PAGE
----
noun, plural rar·i·ties.
Examples from the Web for rarity
The price reflects its rarity as well, but also the finicky, difficult, and nuanced process of making Champagne.
Servin is a rarity: A cop who is being tried for his lethal actions.Chicago’s Cops Don’t Even Get Investigated for Shooting People in the Back|Justin Glawe|December 5, 2014|DAILY BEAST
Still, sci-fi and fantasy that is actually motivated by the issues surrounding women is a rarity.
These films tend to be a rarity in Hollywood, and usually come in smaller indie packages.
She stressed the rarity of lifetime alimony and said that she believes that in a number of instances alimony remains a necessity.
Strange to say, in crossing the higher parts of the Andes not one of the party suffered from the rarity of the air.The Rover of the Andes|R.M. Ballantyne
One such instance is worth repeating here, if only for its rarity.The Myths and Fables of To-Day|Samuel Adams Drake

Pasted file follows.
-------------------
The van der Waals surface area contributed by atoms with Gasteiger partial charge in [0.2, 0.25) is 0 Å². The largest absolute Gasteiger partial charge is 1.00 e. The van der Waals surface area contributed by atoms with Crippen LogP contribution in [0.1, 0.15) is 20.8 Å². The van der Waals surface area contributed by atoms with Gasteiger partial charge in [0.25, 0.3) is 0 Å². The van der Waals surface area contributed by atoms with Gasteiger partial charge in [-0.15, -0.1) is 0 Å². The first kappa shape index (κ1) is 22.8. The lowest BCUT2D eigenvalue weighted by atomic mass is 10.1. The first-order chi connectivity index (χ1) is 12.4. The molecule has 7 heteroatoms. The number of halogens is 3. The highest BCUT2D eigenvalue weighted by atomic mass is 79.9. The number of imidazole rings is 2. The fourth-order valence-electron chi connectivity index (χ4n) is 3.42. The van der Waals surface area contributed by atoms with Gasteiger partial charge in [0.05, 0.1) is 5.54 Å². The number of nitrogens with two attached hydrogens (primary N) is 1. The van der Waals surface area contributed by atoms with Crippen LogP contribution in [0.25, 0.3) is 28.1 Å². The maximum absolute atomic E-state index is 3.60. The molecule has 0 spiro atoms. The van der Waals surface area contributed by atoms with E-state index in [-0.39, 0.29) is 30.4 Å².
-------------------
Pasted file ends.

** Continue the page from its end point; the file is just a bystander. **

On account of the continuous ascent and the rarity of the atmosphere we have to rest every twenty or thirty steps.Mount Rainier|Various
The rarity of such work as this greatly increases the importance of these Lincoln sculptures.Bell's Cathedrals: The Cathedral Church of Lincoln|A. F. Kendrick
A variety in shade occurs, of some degree of rarity, printed in carmine.Canada: Its Postage Stamps and Postal Stationery|Clifton Armstrong Howes
British Dictionary definitions for rarity
noun plural -ties
Word Origin and History for rarity
early 15c., "thinness;" 1550s, "fewness," from Middle French rarité or directly from Latin raritas "thinness, looseness of texture; fewness," from rarus (see rare (adj.1)). Sense of "a rare thing or event" is from 1590s.